Funny Girl is the story of the rise of a 1920s Ziegfeld Follies theatrical and comedic star named Fanny Brice. She was one of the highest paid stars of her day but led a life full of romantic sadness and a hit and miss career overall. The original 1964 production, after a succession of delays, fuelled the audience’s anticipation to fever pitch and Funny Girl exploded onto Broadway and made a star out of Barbara Streisand in the lead role. A popular film of the same story followed in 1968.
Jule Styne wrote the music, the book was by Isobel Lennart and the lyrics were written by Bob Merrill. The revised book is by Harvey Fierstein. The original 1964 director was Garson Kanin. The first ever Broadway show enjoyed a run of 1,348 performances over three years. It was nominated for eight Tony Awards but failed to win any of them. However history hasn’t cast this show entirely into the gutter. You might say it has risen mightily from the theatrical ashes of late.
Hot from its West End success in 2017 we now have a new production of Funny Girl on tour featuring a modern phenomenon in the lead role – the winningly talented Natasha J Barnes coupled with the suave Darius Campell as subtle con-man charmer Nick Arnstein. This week it is enjoying a successful run at Nottingham Theatre Royal Mon 12 – Saturday 17 June 2017.
Having never seen the musical before this reviewer started from the sublimely played live overture (courtesy of musical director Ben Van Tienen) and wallowed in the rich 1920’s Ziegfield Follies extravaganza. Even the backdrop echoes the richly organic styling of Art Nouveau. The stage settings designed by Micheal Pavelka, costumes by Matthew Wright and lighting design by Mark Henderson make this a visual delight. The sterling direction and classy choreography are by Michael Mayer and Lynne Page.
For most of the first half we could be mislead into thinking that the story unfolding is a bit of terrifically well done theatrical fluff; plenty of broad and subtle comedy, lots of quality singing and dancing; perhaps a bit of romantic fun and slick styling that moves us easily from scene to scene of Fanny Brice’s early vaudeville life circa 1927. But where is the meat? Where is the drama of the story? At what point are the audience able to get their teeth into the tough interior and heart of the, not always roses and champagne, story of – vulnerable yet tough – 1920s showgirl Fanny Brice?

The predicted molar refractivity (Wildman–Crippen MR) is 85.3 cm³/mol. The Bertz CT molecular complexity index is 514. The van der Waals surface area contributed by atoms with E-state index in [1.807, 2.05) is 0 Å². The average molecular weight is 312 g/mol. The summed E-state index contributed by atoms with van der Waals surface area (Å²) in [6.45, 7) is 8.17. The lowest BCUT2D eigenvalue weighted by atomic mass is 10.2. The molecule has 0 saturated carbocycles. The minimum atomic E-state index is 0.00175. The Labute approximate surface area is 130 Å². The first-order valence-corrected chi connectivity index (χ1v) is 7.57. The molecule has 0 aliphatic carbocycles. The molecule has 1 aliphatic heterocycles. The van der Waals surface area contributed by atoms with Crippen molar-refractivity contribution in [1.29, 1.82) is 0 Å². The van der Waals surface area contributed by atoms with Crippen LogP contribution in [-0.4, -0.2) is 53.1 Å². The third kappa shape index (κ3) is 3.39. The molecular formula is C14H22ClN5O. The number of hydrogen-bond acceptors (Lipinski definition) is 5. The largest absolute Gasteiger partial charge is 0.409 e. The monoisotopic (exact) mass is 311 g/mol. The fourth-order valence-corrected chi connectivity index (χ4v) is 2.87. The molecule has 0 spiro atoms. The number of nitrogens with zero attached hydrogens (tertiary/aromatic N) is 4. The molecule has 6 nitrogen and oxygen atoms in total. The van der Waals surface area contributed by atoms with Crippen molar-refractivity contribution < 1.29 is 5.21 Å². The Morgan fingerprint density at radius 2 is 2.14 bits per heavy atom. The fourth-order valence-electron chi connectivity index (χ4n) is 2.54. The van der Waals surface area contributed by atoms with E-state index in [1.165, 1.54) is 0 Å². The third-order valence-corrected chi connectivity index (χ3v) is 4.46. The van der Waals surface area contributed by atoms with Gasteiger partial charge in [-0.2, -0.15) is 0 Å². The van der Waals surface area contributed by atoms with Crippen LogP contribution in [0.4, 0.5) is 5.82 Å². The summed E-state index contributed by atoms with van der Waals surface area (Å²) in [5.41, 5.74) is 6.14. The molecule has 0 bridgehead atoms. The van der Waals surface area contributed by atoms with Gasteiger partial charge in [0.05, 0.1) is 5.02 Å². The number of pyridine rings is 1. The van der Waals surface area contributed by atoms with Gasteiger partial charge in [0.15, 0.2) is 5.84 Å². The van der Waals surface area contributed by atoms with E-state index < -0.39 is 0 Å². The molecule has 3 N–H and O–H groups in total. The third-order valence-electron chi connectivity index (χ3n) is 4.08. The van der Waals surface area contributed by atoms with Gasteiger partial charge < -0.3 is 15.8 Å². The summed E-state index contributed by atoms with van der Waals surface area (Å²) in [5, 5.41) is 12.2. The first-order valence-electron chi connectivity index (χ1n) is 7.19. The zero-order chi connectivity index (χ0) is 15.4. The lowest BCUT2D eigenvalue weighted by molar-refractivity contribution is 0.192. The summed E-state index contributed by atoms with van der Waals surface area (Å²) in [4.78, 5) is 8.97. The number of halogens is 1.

Well, as it happens, the audience approach the interval fully engaged and charmed by it all and then the tapestry of love between Fanny and Arnstein starts to unravel. It gets messy and tangles up. Nothing is clear anymore in Follies love land. He is planning to be away for quite some time sorting out his fortunes. He is unpredictable yet supremely confident. By the interval we are with Fanny on her naïve quest to ditch her theatrical career and follow her lover around the world complete with his dodgy gambling habits and his roguish matinee idol charms. Suddenly there is risk involved in the exposition and there is true drama happening. The audience are with Fanny (Natasha J Barnes) on her stirring anthem to loneliness and a yearning for normality ‘People’ culminating in her show stopper ‘Don’t Rain On My Parade!’
Both Barnes and Campbell totally excel in their parts and Barnes is a complete revelation on stage – completely convincing as Fanny Brice in her brilliant singing as well as her comic timing and ability to cope with corpsing on two occasions this delightful press night.
The entire ensemble are excellent throughout and especial mention must go to the three poker ladies Mrs Straktosh (Myra Sands), Mrs Meeker (Zoe Ann Brown) and Mrs Brice (Nova Skipp). They are on top form throughout and offer plenty of humour to the piece. Joshua Lay as – cast aside lover – yet forever friend- Eddie Ryan is most affectionately played and impresses with his tap dance routine and winning personality.
The devilish good looks and sonorous tones of Campbell’s Arnstein continue into the second half but take on a more corrupt personality willing to exploit Fanny to the point of bankruptcy. If it were a Victorian melodrama we would be booing up to the rafters!
Interestingly the real life Fanny Brice had a first (two day) marriage to a barber called Frank White until she filed for divorce. This was prior to meeting and falling head over heels in love with Nick Arnstein. In the practice and economics of musical theatre the first marriage never sets foot on stage.
Characters in this marvellous production are sometimes played as shadows waiting in the wings of fortune; distant yet audible voices warning against actions and feelings of the protagonists. It is a theatrical device that works very well throughout. Even as the second act darkens in tone comedy still bursts through in number s such as Rat-Tat-Tat-Tat and What Do Happy People Do?
Will it all end happily? Well you will have to buy a ticket to find out. If the press night audience are anything to go by a complete standing ovation seals the spectacular Funny Girl theatrical deal. Worth every single dollar’s admission cost and a darn sight more!
Reviewer: Phil Lowe.